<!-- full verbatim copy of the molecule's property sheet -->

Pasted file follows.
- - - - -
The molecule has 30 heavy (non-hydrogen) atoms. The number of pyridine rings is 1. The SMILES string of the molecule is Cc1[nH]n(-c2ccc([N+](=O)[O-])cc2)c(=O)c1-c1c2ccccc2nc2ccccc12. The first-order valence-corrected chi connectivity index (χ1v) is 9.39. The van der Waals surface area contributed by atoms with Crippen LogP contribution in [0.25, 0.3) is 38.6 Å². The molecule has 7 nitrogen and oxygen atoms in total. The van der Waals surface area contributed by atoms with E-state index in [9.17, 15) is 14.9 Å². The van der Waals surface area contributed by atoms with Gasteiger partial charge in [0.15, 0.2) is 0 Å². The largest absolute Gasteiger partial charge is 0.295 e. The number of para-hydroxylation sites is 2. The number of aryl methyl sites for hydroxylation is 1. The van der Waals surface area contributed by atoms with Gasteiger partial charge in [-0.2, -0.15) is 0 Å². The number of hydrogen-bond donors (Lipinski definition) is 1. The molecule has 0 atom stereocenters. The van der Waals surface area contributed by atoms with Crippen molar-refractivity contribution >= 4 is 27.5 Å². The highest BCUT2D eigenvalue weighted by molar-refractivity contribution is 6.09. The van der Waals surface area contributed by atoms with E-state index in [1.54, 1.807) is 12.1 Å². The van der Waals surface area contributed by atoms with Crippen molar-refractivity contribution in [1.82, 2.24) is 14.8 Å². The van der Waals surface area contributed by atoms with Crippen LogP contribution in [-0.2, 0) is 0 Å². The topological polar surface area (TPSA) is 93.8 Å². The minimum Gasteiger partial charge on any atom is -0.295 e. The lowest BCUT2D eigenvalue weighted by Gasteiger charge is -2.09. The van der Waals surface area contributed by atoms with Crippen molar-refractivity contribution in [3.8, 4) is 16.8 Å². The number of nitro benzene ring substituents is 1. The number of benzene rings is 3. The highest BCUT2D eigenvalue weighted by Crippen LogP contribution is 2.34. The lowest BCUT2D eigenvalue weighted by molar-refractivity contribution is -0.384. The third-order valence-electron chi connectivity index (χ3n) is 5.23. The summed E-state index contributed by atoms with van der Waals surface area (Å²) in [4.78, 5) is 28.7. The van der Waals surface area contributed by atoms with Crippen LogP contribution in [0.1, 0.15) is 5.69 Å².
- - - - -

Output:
The molecule has 30 heavy (non-hydrogen) atoms. The number of pyridine rings is 1. The SMILES string of the molecule is Cc1[nH]n(-c2ccc([N+](=O)[O-])cc2)c(=O)c1-c1c2ccccc2nc2ccccc12. The first-order valence-corrected chi connectivity index (χ1v) is 9.39. The van der Waals surface area contributed by atoms with Crippen LogP contribution in [0.25, 0.3) is 38.6 Å². The molecule has 7 nitrogen and oxygen atoms in total. The van der Waals surface area contributed by atoms with E-state index in [9.17, 15) is 14.9 Å². The van der Waals surface area contributed by atoms with Gasteiger partial charge in [0.15, 0.2) is 0 Å². The largest absolute Gasteiger partial charge is 0.295 e. The number of para-hydroxylation sites is 2. The number of aryl methyl sites for hydroxylation is 1. The van der Waals surface area contributed by atoms with Gasteiger partial charge in [-0.2, -0.15) is 0 Å². The number of hydrogen-bond donors (Lipinski definition) is 1. The molecule has 0 atom stereocenters. The van der Waals surface area contributed by atoms with Crippen molar-refractivity contribution >= 4 is 27.5 Å². The highest BCUT2D eigenvalue weighted by molar-refractivity contribution is 6.09. The van der Waals surface area contributed by atoms with E-state index in [1.54, 1.807) is 12.1 Å². The van der Waals surface area contributed by atoms with Crippen molar-refractivity contribution in [1.82, 2.24) is 14.8 Å². The van der Waals surface area contributed by atoms with Crippen LogP contribution in [-0.2, 0) is 0 Å². The topological polar surface area (TPSA) is 93.8 Å². The minimum Gasteiger partial charge on any atom is -0.295 e. The lowest BCUT2D eigenvalue weighted by Gasteiger charge is -2.09. The van der Waals surface area contributed by atoms with Crippen molar-refractivity contribution in [3.8, 4) is 16.8 Å². The number of nitro benzene ring substituents is 1. The number of benzene rings is 3. The highest BCUT2D eigenvalue weighted by Crippen LogP contribution is 2.34. The lowest BCUT2D eigenvalue weighted by molar-refractivity contribution is -0.384. The third-order valence-electron chi connectivity index (χ3n) is 5.23. The summed E-state index contributed by atoms with van der Waals surface area (Å²) in [4.78, 5) is 28.7. The van der Waals surface area contributed by atoms with Crippen LogP contribution in [0.1, 0.15) is 5.69 Å².